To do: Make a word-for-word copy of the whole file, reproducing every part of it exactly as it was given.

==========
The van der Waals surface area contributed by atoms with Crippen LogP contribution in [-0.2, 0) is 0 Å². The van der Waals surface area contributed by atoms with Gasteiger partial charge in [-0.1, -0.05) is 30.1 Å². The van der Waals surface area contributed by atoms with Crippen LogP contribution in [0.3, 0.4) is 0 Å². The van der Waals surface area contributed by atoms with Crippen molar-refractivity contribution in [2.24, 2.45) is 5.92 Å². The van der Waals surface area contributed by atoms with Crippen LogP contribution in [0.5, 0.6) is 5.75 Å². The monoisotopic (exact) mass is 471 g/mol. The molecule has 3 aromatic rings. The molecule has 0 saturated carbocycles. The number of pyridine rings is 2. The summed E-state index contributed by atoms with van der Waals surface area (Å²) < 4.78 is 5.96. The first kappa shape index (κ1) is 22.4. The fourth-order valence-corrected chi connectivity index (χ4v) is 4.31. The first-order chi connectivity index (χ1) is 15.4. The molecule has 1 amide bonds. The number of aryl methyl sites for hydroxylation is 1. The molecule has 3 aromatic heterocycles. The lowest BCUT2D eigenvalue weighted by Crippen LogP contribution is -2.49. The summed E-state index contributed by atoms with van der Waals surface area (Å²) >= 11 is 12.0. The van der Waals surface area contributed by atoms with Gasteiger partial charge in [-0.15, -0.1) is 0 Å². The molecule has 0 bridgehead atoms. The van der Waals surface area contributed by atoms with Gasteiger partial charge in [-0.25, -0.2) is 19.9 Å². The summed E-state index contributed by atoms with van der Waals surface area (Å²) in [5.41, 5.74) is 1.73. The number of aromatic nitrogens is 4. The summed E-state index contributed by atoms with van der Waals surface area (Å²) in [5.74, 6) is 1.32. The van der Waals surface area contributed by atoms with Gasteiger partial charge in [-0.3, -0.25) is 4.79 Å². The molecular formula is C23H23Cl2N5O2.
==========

The van der Waals surface area contributed by atoms with Crippen LogP contribution in [-0.2, 0) is 0 Å². The van der Waals surface area contributed by atoms with Gasteiger partial charge in [-0.1, -0.05) is 30.1 Å². The van der Waals surface area contributed by atoms with Crippen LogP contribution in [0.3, 0.4) is 0 Å². The van der Waals surface area contributed by atoms with Crippen molar-refractivity contribution in [2.24, 2.45) is 5.92 Å². The van der Waals surface area contributed by atoms with Crippen LogP contribution in [0.5, 0.6) is 5.75 Å². The monoisotopic (exact) mass is 471 g/mol. The molecule has 3 aromatic rings. The molecule has 0 saturated carbocycles. The number of pyridine rings is 2. The summed E-state index contributed by atoms with van der Waals surface area (Å²) < 4.78 is 5.96. The first kappa shape index (κ1) is 22.4. The fourth-order valence-corrected chi connectivity index (χ4v) is 4.31. The first-order chi connectivity index (χ1) is 15.4. The molecule has 1 amide bonds. The number of aryl methyl sites for hydroxylation is 1. The molecule has 3 aromatic heterocycles. The lowest BCUT2D eigenvalue weighted by Crippen LogP contribution is -2.49. The summed E-state index contributed by atoms with van der Waals surface area (Å²) >= 11 is 12.0. The van der Waals surface area contributed by atoms with Gasteiger partial charge in [-0.15, -0.1) is 0 Å². The molecule has 0 bridgehead atoms. The van der Waals surface area contributed by atoms with Gasteiger partial charge in [-0.25, -0.2) is 19.9 Å². The summed E-state index contributed by atoms with van der Waals surface area (Å²) in [5.41, 5.74) is 1.73. The number of aromatic nitrogens is 4. The summed E-state index contributed by atoms with van der Waals surface area (Å²) in [5.74, 6) is 1.32. The van der Waals surface area contributed by atoms with Gasteiger partial charge in [-0.3, -0.25) is 4.79 Å². The molecular formula is C23H23Cl2N5O2.